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Disney’s self-governing special district is arguing that Florida’s move to eliminate its authority over its sprawling theme park area isn’t legal unless its bond debt is paid off.
In a statement to investors, the Reedy Creek Improvement District claimed that dissolving the special tax district would violate a pledge by Florida to bondholders. Under the law that created the district, the state vowed not to “modify in any way the exemption from taxation provided in the Reedy Creek Act, until all such bonds together with interest thereon, and all costs and expenses in connection with any act or proceeding by or on behalf of such holders, are fully met and discharged.”
Pointing to the agreement, Reedy Creek said it “expects to explore its options while continuing its present operations.” Disney has stayed silent on whether it will file a lawsuit challenging the Florida bill signed into law last Friday that will dissolve its special district in June 2023.
The statement issued to municipal securities regulators last Thursday is the first hint at Disney’s position regarding retaliation from Florida lawmakers against the company for its opposition to the so-called “Don’t Say Gay” law. Gov. Ron DeSantis called on state lawmakers in April to vote on stripping Disney of its special privileges of self-governance in an amended special session. The shot across the bow of Disney, critics say, was also meant to distract from the redrawing of congressional maps that eliminated two majority-Black voting districts.
Independent special districts that were created prior to 1968 and haven’t been renewed since will be eliminated. The law has a provision allowing for reestablishment after the districts are dissolved.
Reedy Creek operates much like a local government, including borrowing money for infrastructure projects by issuing bonds. The question of what happens to the district’s estimated billion-plus in bond debt has been up in the air. States are obligated to uphold the taxing power that enables the payment of bonds once a local government issues them.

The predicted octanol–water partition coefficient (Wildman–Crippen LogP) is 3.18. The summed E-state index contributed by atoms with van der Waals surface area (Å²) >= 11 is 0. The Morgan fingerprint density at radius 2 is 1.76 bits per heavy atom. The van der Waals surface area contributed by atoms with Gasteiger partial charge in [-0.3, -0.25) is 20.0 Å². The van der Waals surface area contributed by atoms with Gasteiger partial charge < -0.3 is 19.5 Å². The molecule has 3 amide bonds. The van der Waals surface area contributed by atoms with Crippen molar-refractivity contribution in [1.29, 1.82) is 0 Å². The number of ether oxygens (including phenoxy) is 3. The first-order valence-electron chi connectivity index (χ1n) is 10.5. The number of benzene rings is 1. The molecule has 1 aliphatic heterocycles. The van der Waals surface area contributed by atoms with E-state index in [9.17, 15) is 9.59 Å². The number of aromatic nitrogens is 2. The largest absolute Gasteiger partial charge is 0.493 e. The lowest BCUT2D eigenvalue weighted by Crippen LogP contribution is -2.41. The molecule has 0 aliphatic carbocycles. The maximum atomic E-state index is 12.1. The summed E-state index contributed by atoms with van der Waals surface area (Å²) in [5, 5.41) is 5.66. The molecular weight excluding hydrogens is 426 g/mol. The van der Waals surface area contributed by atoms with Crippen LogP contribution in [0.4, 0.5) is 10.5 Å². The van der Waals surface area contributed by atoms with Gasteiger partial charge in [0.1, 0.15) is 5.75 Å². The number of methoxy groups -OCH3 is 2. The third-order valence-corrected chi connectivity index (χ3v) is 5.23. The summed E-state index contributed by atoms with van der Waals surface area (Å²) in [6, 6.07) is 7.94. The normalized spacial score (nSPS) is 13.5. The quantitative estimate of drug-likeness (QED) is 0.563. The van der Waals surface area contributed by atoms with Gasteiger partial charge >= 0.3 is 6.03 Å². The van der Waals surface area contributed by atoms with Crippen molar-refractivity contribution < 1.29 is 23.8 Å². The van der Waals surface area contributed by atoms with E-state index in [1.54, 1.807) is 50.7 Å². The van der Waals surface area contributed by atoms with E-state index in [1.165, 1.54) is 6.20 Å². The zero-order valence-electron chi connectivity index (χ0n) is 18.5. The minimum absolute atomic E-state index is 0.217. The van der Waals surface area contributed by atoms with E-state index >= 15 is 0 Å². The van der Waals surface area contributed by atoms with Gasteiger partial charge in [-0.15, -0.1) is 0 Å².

Under the 1967 law that created the district, Reedy Creek argues that Florida cannot interfere with its taxing authority until it pays off its outstanding bond debt.
The bill was passed with virtually no analysis on the ripple effects to taxpayers and the counties that would take up oversight of Reedy Creek. Currently, Disney and residents of the land it owns in Orlando bear the cost of maintaining the area, including paying for emergency and waste management services.
While Disney’s special tax district exempts it from a host of regulations and certain taxes and fees related to emergency services and road maintenance, it still has to pay property taxes. Disney, Central Florida’s largest taxpayer, pays nearly $300 million annually to the surrounding Orange and Osceola counties on top of roughly $250 million in other state taxes.
“If we had to take over the first response, the public safety components for Reedy Creek, with no new revenue, that would be catastrophic for our budget here,” Orange County Mayor Jerry Demings said on April 21 at a regional economic summit. “It would put an undue burden on the rest of the taxpayers in Orange County to fill that gap.”
Osceola County said in a statement that it’s “uncertain of what fiscal responsibilities will be encumbered after June 2023” and is “evaluating any shifts in cost.” It added, “Disney has been a strong community partner and we expect that relationship to continue as we work together for a transition plan.”
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